Purple-Velvet-Tour: Bentley Mode: ‘Hyper-Everything’ Hip Hop that Pushes the Margins of the Margins. Vortrag von Shirlette Ammons
Freitag, 30.05.2014, 14:00, Vortrag

Bentley Mode [bent-lee mohd] noun: An existence that is blackagainstblackness, queer-against-queerness, sexual-againstsexuality, secure-againstinsecurity, and aggressively strikingagainst-all angles of passivity. Bentley Mode is to be Hyper-Everything, even and especially in environments where values of social marginalism are shared. “Bentley Mode” is a term I coined in support of my debut solo hip hop album, “Twilight For Gladys Bentley” (Springstoff Records, December 2013). I spent approximately a year researching Gladys Bentley in advance of composing the album, curious about her experience as a masculine-of-center performer in an era where gender queerness was both socially and legally taboo. Bentley was a 1920’s blues singer and ‘bulldagger,’ whose overtly masculine appearance was accentuated by her signature white tuxedo and top hat. She flirted with female audience members while re-working lyrics to popular songs into raunchy renditions backed by a chorus line of drag queens. During the era of McCarthyism, Bentley changed her appearance and began dressing ‘like a woman’ from fear of being blacklisted. In 1950, Bentley wrote an article for Ebony Magazine entitled, “I Am A Woman Again,” in which she denounced her masculine appearance and lesbian identity, exclaiming that she’d lived in a ‘personal hell,’ and “Like a great number of lost souls, I inhabited that half-shadow no-man’s land which exists between the boundaries of the two sexes.”

Whether Bentley’s renouncement was sincere or a desperate attempt to salvage her career against the harsh realities of anti-communism and homophobia is difficult to determine. The fact, however, remains: Bentley was a progenitor amongst artists who push the margins of the margins by being hyper-defiant and predefining the era in which they live and create. With T4GB, I aimed to utilize today’s music of prowess and posturing (which is hip hop) to ‘re-imagine’ Bentley. Although I do not re-work popular songs, I do write lyrics that are sexually provocative and introduce phrases like ‘fuckable feminist,’ that are designed to challenge margins of comfort and insight dialogue. It was during this thought process that the term Bentley Mode was coined. During my presentation, I will present songs from T4GB that define and exemplify Bentley Mode and identify hip hop artists such as Mykki Blanco as Bentley Mode, while giving Bentley Mode historical context through artists from other genres (i.e. Grace Jones and Sylvester) whose gender and musical deviance, and margin-defying performance intersect to create Bentley Mode. In as much as these artists assert queerness, it’s equally important (as we uphold their blended femininity and masculinity) to espouse the unique determination of blackness these multiple identities create. Click HERE to view video of Professor Sharon Holland (Associate Professor of Af Am Studies, Duke University) and myself discussing Bentley Mode on Mark Anthony Neal’s “Left of Black”.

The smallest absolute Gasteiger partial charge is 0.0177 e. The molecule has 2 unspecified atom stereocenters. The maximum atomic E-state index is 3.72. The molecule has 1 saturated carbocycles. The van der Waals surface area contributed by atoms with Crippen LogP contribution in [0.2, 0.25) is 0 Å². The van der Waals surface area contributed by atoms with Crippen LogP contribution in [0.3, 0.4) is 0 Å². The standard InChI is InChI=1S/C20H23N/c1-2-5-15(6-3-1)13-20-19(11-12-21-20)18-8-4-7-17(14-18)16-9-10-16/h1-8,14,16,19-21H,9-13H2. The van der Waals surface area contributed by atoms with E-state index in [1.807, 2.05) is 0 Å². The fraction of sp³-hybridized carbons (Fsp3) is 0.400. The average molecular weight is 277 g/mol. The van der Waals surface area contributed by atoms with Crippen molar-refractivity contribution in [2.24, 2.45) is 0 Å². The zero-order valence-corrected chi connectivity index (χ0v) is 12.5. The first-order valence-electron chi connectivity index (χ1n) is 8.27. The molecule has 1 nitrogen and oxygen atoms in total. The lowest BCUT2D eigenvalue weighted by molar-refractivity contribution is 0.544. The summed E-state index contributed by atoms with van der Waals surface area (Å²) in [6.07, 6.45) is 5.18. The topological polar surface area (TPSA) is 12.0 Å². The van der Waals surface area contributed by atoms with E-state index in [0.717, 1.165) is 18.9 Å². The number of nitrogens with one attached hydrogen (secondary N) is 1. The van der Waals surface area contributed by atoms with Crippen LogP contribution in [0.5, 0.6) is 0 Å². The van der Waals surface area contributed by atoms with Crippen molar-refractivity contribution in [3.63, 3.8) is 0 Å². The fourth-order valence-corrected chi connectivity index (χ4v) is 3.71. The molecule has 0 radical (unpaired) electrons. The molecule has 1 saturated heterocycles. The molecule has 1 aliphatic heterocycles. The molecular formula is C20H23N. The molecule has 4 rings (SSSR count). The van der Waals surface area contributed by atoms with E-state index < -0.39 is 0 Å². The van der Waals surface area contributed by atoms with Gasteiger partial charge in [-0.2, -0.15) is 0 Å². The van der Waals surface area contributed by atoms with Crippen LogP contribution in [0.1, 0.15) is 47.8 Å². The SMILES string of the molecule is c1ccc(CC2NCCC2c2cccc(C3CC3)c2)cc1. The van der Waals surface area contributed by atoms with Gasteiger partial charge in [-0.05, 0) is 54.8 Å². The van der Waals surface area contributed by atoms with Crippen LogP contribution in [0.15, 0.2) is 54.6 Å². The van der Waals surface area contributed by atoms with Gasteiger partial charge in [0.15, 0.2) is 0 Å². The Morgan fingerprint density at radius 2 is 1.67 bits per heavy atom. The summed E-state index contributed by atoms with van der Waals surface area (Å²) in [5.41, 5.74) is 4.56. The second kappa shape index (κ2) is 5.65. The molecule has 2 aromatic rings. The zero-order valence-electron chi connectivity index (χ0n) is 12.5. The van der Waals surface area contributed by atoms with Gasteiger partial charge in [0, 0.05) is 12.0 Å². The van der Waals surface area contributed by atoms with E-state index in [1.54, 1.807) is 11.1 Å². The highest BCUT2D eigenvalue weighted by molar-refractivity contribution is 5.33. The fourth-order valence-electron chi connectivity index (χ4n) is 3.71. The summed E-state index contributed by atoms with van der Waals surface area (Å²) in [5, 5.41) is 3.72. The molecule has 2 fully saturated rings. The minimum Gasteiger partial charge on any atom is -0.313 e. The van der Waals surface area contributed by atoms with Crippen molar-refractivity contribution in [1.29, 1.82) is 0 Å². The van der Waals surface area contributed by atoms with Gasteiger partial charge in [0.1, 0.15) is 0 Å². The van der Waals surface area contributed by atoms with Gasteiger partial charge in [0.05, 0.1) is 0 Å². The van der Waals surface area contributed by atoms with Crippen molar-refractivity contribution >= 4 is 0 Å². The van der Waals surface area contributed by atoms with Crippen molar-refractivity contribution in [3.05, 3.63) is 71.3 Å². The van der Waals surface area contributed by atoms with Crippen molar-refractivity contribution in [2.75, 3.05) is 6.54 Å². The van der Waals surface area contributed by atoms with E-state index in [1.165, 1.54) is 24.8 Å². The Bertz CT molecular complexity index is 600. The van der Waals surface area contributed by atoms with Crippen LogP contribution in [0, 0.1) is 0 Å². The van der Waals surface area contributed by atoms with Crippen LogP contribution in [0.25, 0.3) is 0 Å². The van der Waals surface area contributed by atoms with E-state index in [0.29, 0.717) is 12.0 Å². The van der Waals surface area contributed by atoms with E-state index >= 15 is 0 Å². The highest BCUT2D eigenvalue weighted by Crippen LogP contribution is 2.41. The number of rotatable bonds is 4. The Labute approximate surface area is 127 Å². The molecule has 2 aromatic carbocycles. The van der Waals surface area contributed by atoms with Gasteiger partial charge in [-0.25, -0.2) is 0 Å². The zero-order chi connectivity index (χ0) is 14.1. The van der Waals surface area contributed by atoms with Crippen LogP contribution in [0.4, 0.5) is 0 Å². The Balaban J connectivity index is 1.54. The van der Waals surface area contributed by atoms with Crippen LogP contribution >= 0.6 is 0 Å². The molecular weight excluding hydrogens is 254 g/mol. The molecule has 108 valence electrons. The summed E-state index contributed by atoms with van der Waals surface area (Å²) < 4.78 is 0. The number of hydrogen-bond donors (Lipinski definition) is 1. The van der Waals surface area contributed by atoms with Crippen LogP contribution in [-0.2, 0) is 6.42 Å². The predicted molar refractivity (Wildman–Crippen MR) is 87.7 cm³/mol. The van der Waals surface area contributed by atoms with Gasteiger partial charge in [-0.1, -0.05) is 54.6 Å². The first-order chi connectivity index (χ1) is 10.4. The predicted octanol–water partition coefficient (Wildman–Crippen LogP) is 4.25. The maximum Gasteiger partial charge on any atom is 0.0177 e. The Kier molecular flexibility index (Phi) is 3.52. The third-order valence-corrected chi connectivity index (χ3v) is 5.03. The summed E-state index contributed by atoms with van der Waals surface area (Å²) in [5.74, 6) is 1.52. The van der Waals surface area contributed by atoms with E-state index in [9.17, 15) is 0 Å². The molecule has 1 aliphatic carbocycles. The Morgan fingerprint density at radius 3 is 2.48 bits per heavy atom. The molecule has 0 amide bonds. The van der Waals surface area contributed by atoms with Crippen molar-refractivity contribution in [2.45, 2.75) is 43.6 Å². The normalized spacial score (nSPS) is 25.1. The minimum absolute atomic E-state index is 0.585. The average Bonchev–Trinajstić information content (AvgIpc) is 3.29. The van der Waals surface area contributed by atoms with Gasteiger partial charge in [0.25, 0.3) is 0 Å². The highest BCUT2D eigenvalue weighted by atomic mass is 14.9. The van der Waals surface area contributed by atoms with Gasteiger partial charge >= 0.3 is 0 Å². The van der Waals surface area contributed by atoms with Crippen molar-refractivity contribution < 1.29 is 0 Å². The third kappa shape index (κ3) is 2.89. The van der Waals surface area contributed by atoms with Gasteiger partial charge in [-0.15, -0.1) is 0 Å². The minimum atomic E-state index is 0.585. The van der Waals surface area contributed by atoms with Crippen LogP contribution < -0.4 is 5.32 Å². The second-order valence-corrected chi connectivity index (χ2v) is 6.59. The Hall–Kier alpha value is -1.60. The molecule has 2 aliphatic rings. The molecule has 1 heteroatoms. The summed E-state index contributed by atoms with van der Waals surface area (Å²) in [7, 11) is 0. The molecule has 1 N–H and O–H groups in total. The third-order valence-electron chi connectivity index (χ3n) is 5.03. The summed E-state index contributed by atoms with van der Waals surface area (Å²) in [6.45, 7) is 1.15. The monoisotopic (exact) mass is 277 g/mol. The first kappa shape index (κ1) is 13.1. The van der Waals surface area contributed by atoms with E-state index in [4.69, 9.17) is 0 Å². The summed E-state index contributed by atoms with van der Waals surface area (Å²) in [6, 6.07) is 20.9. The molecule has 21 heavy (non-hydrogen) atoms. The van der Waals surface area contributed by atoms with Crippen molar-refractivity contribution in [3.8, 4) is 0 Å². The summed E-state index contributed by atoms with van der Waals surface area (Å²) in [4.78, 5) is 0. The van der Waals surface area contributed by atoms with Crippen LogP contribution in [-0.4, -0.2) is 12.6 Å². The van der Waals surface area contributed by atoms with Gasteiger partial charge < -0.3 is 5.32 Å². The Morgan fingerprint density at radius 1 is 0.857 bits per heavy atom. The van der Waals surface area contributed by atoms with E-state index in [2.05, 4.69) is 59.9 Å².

Nach dem Vortrag und dem Workshop am Nachmittag in der KTS wird es am Abend ein Konzert der Künstler_innen bei unseren Freund_innen vom WheitRabbit unterm Siegesdenkmal geben.

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